UK: Metropolitan Police demand Pitchford Inquiry take evidence in secret

By Trevor Johnson
8 March 2016

The Metropolitan Police Service (MPS) has submitted a demand to the Pitchford Inquiry into undercover policing that significant parts of its proceedings be held in camera, with no participation by the public.

The five barristers hired by the MPS argued that “the fact of, or details of an undercover police deployment” cannot be disclosed in open sessions of the inquiry. They wrote that anything that could make it possible to expose the identity of an undercover officer must be kept secret.

The government was forced to establish the inquiry, headed by senior judge Sir Christopher Pitchford, in July 2015. Its remit is to “review practices in the use of undercover policing, establishing justice for the families and victims and making recommendations for future operations and police practice.” This was after it was revealed that undercover police officers infiltrated their way into hundreds of political groups since 1968, using a wide range of deceptive techniques. These included using the names of dead children, forming long-term relationships and even fathering children to unsuspecting women as part of building their cover story, then later disappearing without warning.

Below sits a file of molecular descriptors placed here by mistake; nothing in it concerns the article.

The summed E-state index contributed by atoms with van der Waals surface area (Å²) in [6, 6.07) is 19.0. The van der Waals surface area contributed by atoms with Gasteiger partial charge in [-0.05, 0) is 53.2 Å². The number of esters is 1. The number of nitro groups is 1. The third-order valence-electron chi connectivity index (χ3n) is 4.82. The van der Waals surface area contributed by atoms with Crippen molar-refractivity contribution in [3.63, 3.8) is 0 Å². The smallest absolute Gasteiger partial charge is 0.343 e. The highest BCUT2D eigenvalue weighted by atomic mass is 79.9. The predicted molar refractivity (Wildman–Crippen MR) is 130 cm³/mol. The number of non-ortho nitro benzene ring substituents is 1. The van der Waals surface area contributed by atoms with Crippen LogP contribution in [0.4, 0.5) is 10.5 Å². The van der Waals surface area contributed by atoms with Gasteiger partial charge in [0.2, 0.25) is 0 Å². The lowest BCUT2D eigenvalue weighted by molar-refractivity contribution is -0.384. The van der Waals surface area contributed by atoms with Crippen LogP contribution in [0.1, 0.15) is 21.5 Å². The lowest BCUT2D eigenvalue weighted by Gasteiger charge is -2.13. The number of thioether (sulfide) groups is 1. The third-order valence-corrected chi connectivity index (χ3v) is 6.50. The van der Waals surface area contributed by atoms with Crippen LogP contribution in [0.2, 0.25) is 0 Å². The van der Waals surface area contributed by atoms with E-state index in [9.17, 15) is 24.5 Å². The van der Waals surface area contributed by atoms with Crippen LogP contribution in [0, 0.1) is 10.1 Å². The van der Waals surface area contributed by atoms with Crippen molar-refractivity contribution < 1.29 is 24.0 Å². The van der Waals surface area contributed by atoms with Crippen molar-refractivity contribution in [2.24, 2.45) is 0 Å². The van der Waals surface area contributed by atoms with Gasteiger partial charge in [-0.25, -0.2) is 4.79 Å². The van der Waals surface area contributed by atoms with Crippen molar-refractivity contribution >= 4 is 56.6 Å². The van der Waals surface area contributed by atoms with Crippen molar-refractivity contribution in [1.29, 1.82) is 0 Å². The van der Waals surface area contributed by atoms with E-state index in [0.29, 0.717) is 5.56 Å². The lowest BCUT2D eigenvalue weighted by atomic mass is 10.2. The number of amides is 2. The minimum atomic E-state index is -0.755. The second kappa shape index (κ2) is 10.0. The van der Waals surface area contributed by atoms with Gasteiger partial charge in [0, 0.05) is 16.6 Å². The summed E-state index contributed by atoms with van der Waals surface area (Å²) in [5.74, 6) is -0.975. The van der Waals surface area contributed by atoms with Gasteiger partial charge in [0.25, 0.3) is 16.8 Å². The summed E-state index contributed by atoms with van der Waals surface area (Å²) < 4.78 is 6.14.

In December 2015, the Metropolitan Police were forced to pay millions in compensation to victims of crimes committed by undercover police officers.

The legal submission by the MPS states they wanted it to be clear “at the outset” that it would be “applying for much of the detail of past or current deployments” to be presented to a closed, secret session of the inquiry.

The MPS resorted to Orwellian logic by claiming that a public inquiry need not be held in public. “The question arises, if there are significant closed parts of a public inquiry, is it a public inquiry at all? The Metropolitan police submits the answer to that question is yes.”

They claim that the inquiry could perform its task “where even large parts of the evidence considered by the inquiry chairman are not disseminated.”

In 2015, a report was produced by Mark Ellison QC and Alison Morgan of the “Historic Police Misconduct and Investigations Unit” for use by the attorney general, the principal legal officer representing the Crown in legal proceedings and who gives legal advice to the government. This report was referenced in a ministerial statement announcing the establishment of the Pitchford Inquiry.